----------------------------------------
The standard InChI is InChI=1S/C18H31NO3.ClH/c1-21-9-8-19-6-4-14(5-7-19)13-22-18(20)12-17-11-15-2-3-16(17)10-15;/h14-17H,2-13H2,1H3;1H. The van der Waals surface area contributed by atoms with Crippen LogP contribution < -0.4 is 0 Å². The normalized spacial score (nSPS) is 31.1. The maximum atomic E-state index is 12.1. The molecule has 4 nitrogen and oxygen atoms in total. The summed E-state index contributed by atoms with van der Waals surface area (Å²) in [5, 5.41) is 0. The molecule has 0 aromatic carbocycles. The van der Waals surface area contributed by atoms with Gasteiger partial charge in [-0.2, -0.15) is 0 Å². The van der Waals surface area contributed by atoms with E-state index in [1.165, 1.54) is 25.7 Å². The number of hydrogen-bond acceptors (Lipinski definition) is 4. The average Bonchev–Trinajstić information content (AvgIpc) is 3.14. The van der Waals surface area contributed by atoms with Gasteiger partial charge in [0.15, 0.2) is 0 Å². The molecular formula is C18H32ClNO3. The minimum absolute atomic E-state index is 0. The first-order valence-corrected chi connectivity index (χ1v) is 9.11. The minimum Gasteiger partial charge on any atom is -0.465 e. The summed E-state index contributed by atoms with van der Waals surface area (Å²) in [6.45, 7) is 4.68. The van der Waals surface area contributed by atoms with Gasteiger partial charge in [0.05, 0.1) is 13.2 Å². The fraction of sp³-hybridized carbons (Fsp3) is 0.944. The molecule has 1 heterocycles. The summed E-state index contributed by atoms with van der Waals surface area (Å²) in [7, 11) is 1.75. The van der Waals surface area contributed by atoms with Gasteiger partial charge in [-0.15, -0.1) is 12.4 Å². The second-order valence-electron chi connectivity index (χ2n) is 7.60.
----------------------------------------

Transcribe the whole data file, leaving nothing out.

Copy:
The standard InChI is InChI=1S/C18H31NO3.ClH/c1-21-9-8-19-6-4-14(5-7-19)13-22-18(20)12-17-11-15-2-3-16(17)10-15;/h14-17H,2-13H2,1H3;1H. The van der Waals surface area contributed by atoms with Crippen LogP contribution < -0.4 is 0 Å². The normalized spacial score (nSPS) is 31.1. The maximum atomic E-state index is 12.1. The molecule has 4 nitrogen and oxygen atoms in total. The summed E-state index contributed by atoms with van der Waals surface area (Å²) in [5, 5.41) is 0. The molecule has 0 aromatic carbocycles. The van der Waals surface area contributed by atoms with Gasteiger partial charge in [-0.2, -0.15) is 0 Å². The van der Waals surface area contributed by atoms with E-state index in [1.165, 1.54) is 25.7 Å². The number of hydrogen-bond acceptors (Lipinski definition) is 4. The average Bonchev–Trinajstić information content (AvgIpc) is 3.14. The van der Waals surface area contributed by atoms with Gasteiger partial charge in [0.15, 0.2) is 0 Å². The molecular formula is C18H32ClNO3. The minimum absolute atomic E-state index is 0. The first-order valence-corrected chi connectivity index (χ1v) is 9.11. The minimum Gasteiger partial charge on any atom is -0.465 e. The summed E-state index contributed by atoms with van der Waals surface area (Å²) in [6.45, 7) is 4.68. The van der Waals surface area contributed by atoms with Gasteiger partial charge in [0.05, 0.1) is 13.2 Å². The fraction of sp³-hybridized carbons (Fsp3) is 0.944. The molecule has 1 heterocycles. The summed E-state index contributed by atoms with van der Waals surface area (Å²) in [7, 11) is 1.75. The van der Waals surface area contributed by atoms with Gasteiger partial charge in [-0.15, -0.1) is 12.4 Å². The second-order valence-electron chi connectivity index (χ2n) is 7.60.